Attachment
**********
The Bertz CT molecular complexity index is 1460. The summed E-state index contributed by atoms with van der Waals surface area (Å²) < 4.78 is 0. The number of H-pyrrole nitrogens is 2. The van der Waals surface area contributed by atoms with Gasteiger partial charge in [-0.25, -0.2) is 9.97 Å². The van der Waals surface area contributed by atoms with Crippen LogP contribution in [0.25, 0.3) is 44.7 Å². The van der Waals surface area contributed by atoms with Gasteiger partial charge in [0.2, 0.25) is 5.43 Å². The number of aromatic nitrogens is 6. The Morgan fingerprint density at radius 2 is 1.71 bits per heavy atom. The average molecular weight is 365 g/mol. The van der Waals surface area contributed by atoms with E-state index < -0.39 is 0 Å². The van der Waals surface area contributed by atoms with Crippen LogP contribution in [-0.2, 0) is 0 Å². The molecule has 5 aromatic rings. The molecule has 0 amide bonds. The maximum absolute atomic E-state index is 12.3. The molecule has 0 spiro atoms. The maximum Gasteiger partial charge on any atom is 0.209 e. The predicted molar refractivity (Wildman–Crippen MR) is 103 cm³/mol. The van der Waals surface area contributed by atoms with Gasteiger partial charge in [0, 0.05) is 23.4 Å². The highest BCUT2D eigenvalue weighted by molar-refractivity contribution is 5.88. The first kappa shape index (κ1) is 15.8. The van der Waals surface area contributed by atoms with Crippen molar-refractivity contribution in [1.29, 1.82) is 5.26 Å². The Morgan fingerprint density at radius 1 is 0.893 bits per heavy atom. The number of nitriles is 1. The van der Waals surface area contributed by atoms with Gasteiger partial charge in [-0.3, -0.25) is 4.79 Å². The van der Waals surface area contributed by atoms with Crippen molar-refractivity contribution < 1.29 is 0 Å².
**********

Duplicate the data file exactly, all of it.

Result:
The Bertz CT molecular complexity index is 1460. The summed E-state index contributed by atoms with van der Waals surface area (Å²) < 4.78 is 0. The number of H-pyrrole nitrogens is 2. The van der Waals surface area contributed by atoms with Gasteiger partial charge in [-0.25, -0.2) is 9.97 Å². The van der Waals surface area contributed by atoms with Crippen LogP contribution in [0.25, 0.3) is 44.7 Å². The van der Waals surface area contributed by atoms with Gasteiger partial charge in [0.2, 0.25) is 5.43 Å². The number of aromatic nitrogens is 6. The Morgan fingerprint density at radius 2 is 1.71 bits per heavy atom. The average molecular weight is 365 g/mol. The van der Waals surface area contributed by atoms with E-state index < -0.39 is 0 Å². The van der Waals surface area contributed by atoms with Crippen LogP contribution in [-0.2, 0) is 0 Å². The molecule has 5 aromatic rings. The molecule has 0 amide bonds. The maximum absolute atomic E-state index is 12.3. The molecule has 0 spiro atoms. The maximum Gasteiger partial charge on any atom is 0.209 e. The predicted molar refractivity (Wildman–Crippen MR) is 103 cm³/mol. The van der Waals surface area contributed by atoms with Gasteiger partial charge in [0, 0.05) is 23.4 Å². The highest BCUT2D eigenvalue weighted by molar-refractivity contribution is 5.88. The first kappa shape index (κ1) is 15.8. The van der Waals surface area contributed by atoms with Crippen molar-refractivity contribution in [1.29, 1.82) is 5.26 Å². The Morgan fingerprint density at radius 1 is 0.893 bits per heavy atom. The number of nitriles is 1. The van der Waals surface area contributed by atoms with Gasteiger partial charge in [-0.3, -0.25) is 4.79 Å². The van der Waals surface area contributed by atoms with Crippen molar-refractivity contribution < 1.29 is 0 Å².